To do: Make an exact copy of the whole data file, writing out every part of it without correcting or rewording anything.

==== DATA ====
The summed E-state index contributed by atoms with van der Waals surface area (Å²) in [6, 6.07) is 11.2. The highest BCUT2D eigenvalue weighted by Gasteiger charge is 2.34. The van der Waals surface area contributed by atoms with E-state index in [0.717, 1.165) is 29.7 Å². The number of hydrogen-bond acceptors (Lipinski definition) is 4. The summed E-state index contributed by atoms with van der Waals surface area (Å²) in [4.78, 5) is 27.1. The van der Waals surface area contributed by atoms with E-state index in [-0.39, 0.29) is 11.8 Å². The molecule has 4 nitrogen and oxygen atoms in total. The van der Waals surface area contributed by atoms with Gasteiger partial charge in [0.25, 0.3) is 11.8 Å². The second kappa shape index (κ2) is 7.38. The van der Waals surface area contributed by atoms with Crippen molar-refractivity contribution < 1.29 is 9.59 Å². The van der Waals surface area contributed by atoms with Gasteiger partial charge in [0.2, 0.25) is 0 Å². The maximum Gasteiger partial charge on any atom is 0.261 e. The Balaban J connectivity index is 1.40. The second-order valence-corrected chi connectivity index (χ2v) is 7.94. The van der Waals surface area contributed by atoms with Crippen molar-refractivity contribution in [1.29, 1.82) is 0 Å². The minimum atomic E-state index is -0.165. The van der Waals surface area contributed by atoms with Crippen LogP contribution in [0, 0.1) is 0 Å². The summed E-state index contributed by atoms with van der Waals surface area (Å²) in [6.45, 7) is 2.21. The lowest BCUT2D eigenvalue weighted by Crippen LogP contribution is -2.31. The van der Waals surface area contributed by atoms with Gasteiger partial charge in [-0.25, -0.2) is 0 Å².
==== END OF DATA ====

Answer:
The summed E-state index contributed by atoms with van der Waals surface area (Å²) in [6, 6.07) is 11.2. The highest BCUT2D eigenvalue weighted by Gasteiger charge is 2.34. The van der Waals surface area contributed by atoms with E-state index in [0.717, 1.165) is 29.7 Å². The number of hydrogen-bond acceptors (Lipinski definition) is 4. The summed E-state index contributed by atoms with van der Waals surface area (Å²) in [4.78, 5) is 27.1. The van der Waals surface area contributed by atoms with E-state index in [-0.39, 0.29) is 11.8 Å². The molecule has 4 nitrogen and oxygen atoms in total. The van der Waals surface area contributed by atoms with Gasteiger partial charge in [0.25, 0.3) is 11.8 Å². The second kappa shape index (κ2) is 7.38. The van der Waals surface area contributed by atoms with Crippen molar-refractivity contribution < 1.29 is 9.59 Å². The van der Waals surface area contributed by atoms with Gasteiger partial charge in [0.2, 0.25) is 0 Å². The maximum Gasteiger partial charge on any atom is 0.261 e. The Balaban J connectivity index is 1.40. The second-order valence-corrected chi connectivity index (χ2v) is 7.94. The van der Waals surface area contributed by atoms with Crippen molar-refractivity contribution in [1.29, 1.82) is 0 Å². The minimum atomic E-state index is -0.165. The van der Waals surface area contributed by atoms with Crippen LogP contribution in [0, 0.1) is 0 Å². The summed E-state index contributed by atoms with van der Waals surface area (Å²) in [6.45, 7) is 2.21. The lowest BCUT2D eigenvalue weighted by Crippen LogP contribution is -2.31. The van der Waals surface area contributed by atoms with Gasteiger partial charge in [-0.25, -0.2) is 0 Å².